I've taught kids younger than a lot of the socks I own. Usually, this happens just outside the pro shop near the practice green, and never at a cost to the parent. I show them how to grip the club - a 10-finger baseball grip with their thumbs pointing down the shaft is what I recommend for these wee-fingered children. And I stress they should keep their feet still when they swing. Beyond that, there isn't much else to tell them. Except to have fun.
Here are five tips to getting your kids (and yourself) to enjoy golf:
1. Don't take them to the range thinking you're going to be able to hit balls too. You'll only end up babysitting while trying to practice. Doing all this as you make sure they're safe and out of the way of others is impossible. You won't get anything accomplished, except to frustrate yourself and your kid.
2. When take them onto a golf course for the first time, try and find a facility that has those little poles in the center of the fairway for 150-yard markers and use that as the hole. This way they can avoid most of the hazards around the greens and you won't have to worry about them running on the putting surfaces. Trust me, they won't know the difference and you'll enjoy yourself a lot more.
3. Only sign them up for golf lessons if they ask for them.
4. Try and get a friend of theirs involved. The child will be much more apt to stick with golf if they have buddies they can play with when you're not around.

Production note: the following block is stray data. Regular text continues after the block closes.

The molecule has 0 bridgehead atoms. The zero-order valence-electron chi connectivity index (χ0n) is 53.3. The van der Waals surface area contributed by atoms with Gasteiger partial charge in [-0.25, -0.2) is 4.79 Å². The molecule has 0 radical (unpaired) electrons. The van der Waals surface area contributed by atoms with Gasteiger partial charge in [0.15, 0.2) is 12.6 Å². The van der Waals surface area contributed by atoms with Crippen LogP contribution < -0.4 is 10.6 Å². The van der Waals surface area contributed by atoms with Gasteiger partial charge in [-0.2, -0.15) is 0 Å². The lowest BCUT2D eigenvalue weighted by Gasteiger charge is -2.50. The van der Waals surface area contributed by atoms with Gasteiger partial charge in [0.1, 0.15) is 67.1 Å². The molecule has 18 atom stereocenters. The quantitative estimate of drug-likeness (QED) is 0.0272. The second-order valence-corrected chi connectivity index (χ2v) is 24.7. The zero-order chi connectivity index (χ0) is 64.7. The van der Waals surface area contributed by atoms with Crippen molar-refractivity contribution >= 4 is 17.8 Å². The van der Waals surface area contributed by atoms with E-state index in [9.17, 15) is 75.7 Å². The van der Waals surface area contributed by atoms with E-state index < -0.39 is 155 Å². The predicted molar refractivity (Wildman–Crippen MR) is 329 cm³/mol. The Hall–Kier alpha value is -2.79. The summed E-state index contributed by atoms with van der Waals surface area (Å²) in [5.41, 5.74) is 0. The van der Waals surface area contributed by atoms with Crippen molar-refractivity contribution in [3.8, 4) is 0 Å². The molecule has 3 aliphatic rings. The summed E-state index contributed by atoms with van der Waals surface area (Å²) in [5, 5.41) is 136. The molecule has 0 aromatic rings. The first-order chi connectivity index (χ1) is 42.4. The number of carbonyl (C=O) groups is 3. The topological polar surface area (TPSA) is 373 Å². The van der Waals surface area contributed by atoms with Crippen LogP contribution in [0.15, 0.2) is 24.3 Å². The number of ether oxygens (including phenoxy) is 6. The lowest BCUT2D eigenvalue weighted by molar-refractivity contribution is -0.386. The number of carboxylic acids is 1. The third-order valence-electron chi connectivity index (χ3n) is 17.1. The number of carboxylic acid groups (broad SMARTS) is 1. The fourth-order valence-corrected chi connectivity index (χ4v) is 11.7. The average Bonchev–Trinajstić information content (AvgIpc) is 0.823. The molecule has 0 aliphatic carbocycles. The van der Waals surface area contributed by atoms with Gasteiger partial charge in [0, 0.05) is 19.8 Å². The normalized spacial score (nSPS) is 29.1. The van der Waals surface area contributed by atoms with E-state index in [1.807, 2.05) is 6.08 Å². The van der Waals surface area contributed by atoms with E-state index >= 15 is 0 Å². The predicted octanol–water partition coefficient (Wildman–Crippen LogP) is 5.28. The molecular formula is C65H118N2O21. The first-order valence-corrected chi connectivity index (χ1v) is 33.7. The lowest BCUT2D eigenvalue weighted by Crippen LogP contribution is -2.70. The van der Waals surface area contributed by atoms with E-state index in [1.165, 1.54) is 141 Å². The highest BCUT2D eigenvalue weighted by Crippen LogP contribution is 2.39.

5. Johnny Miller used to do this with his kids. If you can get your hands on a couple hundred used balls, take the child to a pond or a lake (just make sure no one from the EPA is around) and have him or her hit balls into the water. They'll love it. (Ever watch a little kid throw rocks into a lake?) But only let them hit about half the balls before telling them it's time to go. That way they'll want to come back and do it again.
Dave Castleberry is a member of the PGA and currently the head professional at Cedarcrest Golf Course in Marysville, Wash. Born in Fort Lewis, Wash., Dave and his family moved to Marysville when he was 2 years old. After graduating from Marysville-Pilchuck High School, he attended Washington State University where he earned a degree in Communications in 1995. He began his career in the golf industry on the maintenance crew at the Plateau Club in Sammamish, Wash. Dave spent three years on Plateau's crew, the last two as the irrigation technician before becoming a PGA pro in the year 2000. He spent three years as an assistant pro at Plateau before moving on to Sand Point Country Club in Seattle in 2004. During his time at Sand Point, Dave served as chairman of the Western Washington Assistants' Committee and was named Assistant Professional of the Year by his peers. He began his tenure as Cedarcrest's head pro in March 2007. He currently resides in Lynnwood, Wash., with his beautiful wife of three years, Jennifer.